Ukrainians in Russia torn between two sides
Ukrainian nationalist activists shout slogans as they hold national flags during a demonstration rally in front of pro-Russian activists at the regional administration building in the eastern Ukrainian city of Kharkiv on April 7, 2014 - by Sergey Bobok
"The situation is tragic. My life has been split in two, I cannot choose between my two eyes," Nina Kibrik, who was born in Moscow to Ukrainian parents, told AFP.
The tension between pro-Europeans and pro-Russians in Ukraine worsened with the overthrow in February of pro-Moscow president Viktor Yanukovych following deadly protests and with the Kremlin's annexation of Ukraine's Crimea region in March.
"People are divided... There is a civil war in their minds. All we can do is pray" for peace, said Kibrik.
Kibrik helps organise an annual festival of Slavic culture in the eastern Ukrainian city of Putyvl but she is now wondering whether she will be able to continue doing so.
As for Crimea's annexation by Russia, it was "an action prepared in advance by the Russian government," said Leontiy, an 82-year-old Moscow resident who refused to give his last name.
"I am very concerned about what the government is doing, as are my Russian friends. But there is nothing we can do," said the old man born in Ukraine’s Russian-speaking East.
The two-million-strong Ukrainian diaspora is Russia's second-biggest ethnic minority after the Tatars. Russia hosts another three million migrant workers from Ukraine.
Russian attitudes towards neighbouring and former Soviet Ukraine have deteriorated since pro-Western officials took power in Kiev following the overthrow of Yanukovych at the end of February.
The number of Russians with negative attitudes towards the country has increased from 26 percent in January to 37 percent in March, according to a recent poll by the independent pollster, Levada Centre.
- Anti-Ukrainian propaganda -
"There is a feeling of great anxiety" among Ukrainians, said Igor Rozdobudko who is in charge of the Ukrainian diaspora’s independent website, Kobza. "Anti-Ukrainian sentiments are lately being injected into Russian society," he said.
"Unfortunately, this anti-Ukrainian propaganda is becoming increasingly entrenched in the Russian population. Being a Ukrainian patriot now means being Russia's enemy," Rozdobudko added.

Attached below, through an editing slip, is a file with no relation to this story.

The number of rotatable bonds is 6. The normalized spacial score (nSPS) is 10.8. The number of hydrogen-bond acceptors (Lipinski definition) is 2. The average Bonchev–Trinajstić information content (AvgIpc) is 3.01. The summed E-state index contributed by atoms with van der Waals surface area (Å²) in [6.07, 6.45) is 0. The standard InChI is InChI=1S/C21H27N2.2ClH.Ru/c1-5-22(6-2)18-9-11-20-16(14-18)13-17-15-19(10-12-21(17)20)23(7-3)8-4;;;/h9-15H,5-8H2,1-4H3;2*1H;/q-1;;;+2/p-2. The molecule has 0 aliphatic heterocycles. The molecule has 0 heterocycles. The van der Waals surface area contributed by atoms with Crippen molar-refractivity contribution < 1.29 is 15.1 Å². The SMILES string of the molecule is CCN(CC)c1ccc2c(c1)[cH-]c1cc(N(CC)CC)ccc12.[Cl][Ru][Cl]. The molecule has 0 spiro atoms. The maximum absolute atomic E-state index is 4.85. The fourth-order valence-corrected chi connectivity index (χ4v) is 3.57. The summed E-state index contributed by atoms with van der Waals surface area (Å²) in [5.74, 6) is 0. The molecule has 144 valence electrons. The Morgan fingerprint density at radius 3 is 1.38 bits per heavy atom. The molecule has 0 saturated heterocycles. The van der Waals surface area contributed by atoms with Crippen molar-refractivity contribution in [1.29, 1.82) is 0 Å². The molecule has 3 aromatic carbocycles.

But Alexey Grigorovich, deputy head of the pro-Kremlin Council of Ukrainians, disagreed.
"There is no risk of tensions between Russians and Ukrainians, or between Russians and (Ukrainian) migrants -- if they do not manifest extremism," he said.
"The vast majority of Russians are well disposed towards Ukrainians," he said.
"We do not expect any incidents" related to anti-Ukrainian sentiments, said Alexander Verkhovsky, director of the Sova centre which tracks nationalist and xenophobic attitudes.
"How could aggressive nationalists single out Ukrainians, distinguish between them and Russians?" he wondered.
An independent analyst, Dmitry Oreshkin, said he doesn’t expect for now any discriminatory measures against Ukrainians in Russia, unlike what happened toward Georgians here during the 2008 Russia-Georgia war.
"During the war, they were perceived as enemies because all Georgians supported (pro-Western then-president Mikheil) Saakashvili."
"But Ukraine is a divided country and our government wants to play this up. This is why I do not foresee any inevitable consequences against Ukrainians," Oreshkin said.
In any event, the unfolding crisis has visibly boosted ethnic self-consciousness among members of Russia's Ukrainian diaspora, said a young Ukrainian man working in an international company in Moscow who asked to withhold his name.
"I myself have never felt being more Ukrainian than I do now - even though ethnically I am partly Russian myself," he said.
"My impression is that some Russians do not take these events seriously - or at least many don't understand how important and even frightening this situation is for Ukrainians."